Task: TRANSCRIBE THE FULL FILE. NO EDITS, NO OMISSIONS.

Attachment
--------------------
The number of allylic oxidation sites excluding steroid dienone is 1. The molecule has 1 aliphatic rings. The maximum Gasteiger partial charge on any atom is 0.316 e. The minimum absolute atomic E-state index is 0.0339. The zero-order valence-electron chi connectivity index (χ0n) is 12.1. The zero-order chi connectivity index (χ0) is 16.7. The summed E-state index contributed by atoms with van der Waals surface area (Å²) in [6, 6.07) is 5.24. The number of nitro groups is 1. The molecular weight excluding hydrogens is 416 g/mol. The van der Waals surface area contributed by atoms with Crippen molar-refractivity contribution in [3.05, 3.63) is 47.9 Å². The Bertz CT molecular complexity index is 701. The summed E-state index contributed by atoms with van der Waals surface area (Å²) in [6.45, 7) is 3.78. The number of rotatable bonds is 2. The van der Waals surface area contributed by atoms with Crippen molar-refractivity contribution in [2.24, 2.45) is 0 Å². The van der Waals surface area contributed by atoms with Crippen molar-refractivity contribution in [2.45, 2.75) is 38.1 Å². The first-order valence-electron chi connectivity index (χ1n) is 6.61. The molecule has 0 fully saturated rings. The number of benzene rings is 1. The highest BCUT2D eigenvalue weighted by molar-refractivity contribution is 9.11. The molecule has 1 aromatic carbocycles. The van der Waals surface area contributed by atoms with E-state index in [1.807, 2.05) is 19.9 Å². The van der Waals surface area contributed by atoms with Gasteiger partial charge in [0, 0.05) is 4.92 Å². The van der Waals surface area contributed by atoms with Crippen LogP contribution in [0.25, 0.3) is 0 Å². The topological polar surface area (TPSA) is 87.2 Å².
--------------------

The number of allylic oxidation sites excluding steroid dienone is 1. The molecule has 1 aliphatic rings. The maximum Gasteiger partial charge on any atom is 0.316 e. The minimum absolute atomic E-state index is 0.0339. The zero-order valence-electron chi connectivity index (χ0n) is 12.1. The zero-order chi connectivity index (χ0) is 16.7. The summed E-state index contributed by atoms with van der Waals surface area (Å²) in [6, 6.07) is 5.24. The number of nitro groups is 1. The molecular weight excluding hydrogens is 416 g/mol. The van der Waals surface area contributed by atoms with Crippen molar-refractivity contribution in [3.05, 3.63) is 47.9 Å². The Bertz CT molecular complexity index is 701. The summed E-state index contributed by atoms with van der Waals surface area (Å²) in [6.45, 7) is 3.78. The number of rotatable bonds is 2. The van der Waals surface area contributed by atoms with Crippen molar-refractivity contribution in [2.24, 2.45) is 0 Å². The van der Waals surface area contributed by atoms with Crippen molar-refractivity contribution in [2.45, 2.75) is 38.1 Å². The first-order valence-electron chi connectivity index (χ1n) is 6.61. The molecule has 0 fully saturated rings. The number of benzene rings is 1. The highest BCUT2D eigenvalue weighted by molar-refractivity contribution is 9.11. The molecule has 1 aromatic carbocycles. The van der Waals surface area contributed by atoms with E-state index in [1.807, 2.05) is 19.9 Å². The van der Waals surface area contributed by atoms with Gasteiger partial charge in [0, 0.05) is 4.92 Å². The van der Waals surface area contributed by atoms with Crippen LogP contribution in [0.25, 0.3) is 0 Å². The topological polar surface area (TPSA) is 87.2 Å².